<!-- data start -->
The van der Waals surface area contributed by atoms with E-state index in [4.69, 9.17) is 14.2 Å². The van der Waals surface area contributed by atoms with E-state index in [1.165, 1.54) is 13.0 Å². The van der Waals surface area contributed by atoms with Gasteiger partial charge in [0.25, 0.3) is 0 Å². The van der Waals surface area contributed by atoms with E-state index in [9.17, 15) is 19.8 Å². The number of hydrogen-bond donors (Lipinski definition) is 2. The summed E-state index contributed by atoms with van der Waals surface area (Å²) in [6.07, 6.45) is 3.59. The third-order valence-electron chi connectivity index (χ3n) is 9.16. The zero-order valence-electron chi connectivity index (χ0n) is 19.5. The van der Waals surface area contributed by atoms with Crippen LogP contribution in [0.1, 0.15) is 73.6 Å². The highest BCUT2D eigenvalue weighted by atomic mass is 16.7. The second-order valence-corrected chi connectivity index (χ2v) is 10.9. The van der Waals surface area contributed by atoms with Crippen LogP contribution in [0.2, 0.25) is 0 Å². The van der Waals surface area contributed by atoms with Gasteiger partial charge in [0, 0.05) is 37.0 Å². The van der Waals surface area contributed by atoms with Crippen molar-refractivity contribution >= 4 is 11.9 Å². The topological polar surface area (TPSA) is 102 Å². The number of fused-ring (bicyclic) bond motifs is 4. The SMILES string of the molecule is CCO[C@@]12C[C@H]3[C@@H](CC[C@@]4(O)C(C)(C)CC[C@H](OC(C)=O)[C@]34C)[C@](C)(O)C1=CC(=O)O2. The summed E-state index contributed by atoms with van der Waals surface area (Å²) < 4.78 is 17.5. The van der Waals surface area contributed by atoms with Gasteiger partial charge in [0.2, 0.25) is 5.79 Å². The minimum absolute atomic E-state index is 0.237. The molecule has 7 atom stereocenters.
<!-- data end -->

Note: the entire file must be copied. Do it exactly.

The van der Waals surface area contributed by atoms with E-state index in [4.69, 9.17) is 14.2 Å². The van der Waals surface area contributed by atoms with E-state index in [1.165, 1.54) is 13.0 Å². The van der Waals surface area contributed by atoms with Gasteiger partial charge in [0.25, 0.3) is 0 Å². The van der Waals surface area contributed by atoms with E-state index in [9.17, 15) is 19.8 Å². The number of hydrogen-bond donors (Lipinski definition) is 2. The summed E-state index contributed by atoms with van der Waals surface area (Å²) in [6.07, 6.45) is 3.59. The third-order valence-electron chi connectivity index (χ3n) is 9.16. The zero-order valence-electron chi connectivity index (χ0n) is 19.5. The van der Waals surface area contributed by atoms with Crippen LogP contribution in [0.1, 0.15) is 73.6 Å². The highest BCUT2D eigenvalue weighted by atomic mass is 16.7. The second-order valence-corrected chi connectivity index (χ2v) is 10.9. The van der Waals surface area contributed by atoms with Crippen LogP contribution in [0.2, 0.25) is 0 Å². The van der Waals surface area contributed by atoms with Gasteiger partial charge in [0, 0.05) is 37.0 Å². The van der Waals surface area contributed by atoms with Crippen molar-refractivity contribution >= 4 is 11.9 Å². The topological polar surface area (TPSA) is 102 Å². The number of fused-ring (bicyclic) bond motifs is 4. The SMILES string of the molecule is CCO[C@@]12C[C@H]3[C@@H](CC[C@@]4(O)C(C)(C)CC[C@H](OC(C)=O)[C@]34C)[C@](C)(O)C1=CC(=O)O2. The summed E-state index contributed by atoms with van der Waals surface area (Å²) < 4.78 is 17.5. The van der Waals surface area contributed by atoms with Gasteiger partial charge in [0.2, 0.25) is 5.79 Å². The minimum absolute atomic E-state index is 0.237. The molecule has 7 atom stereocenters.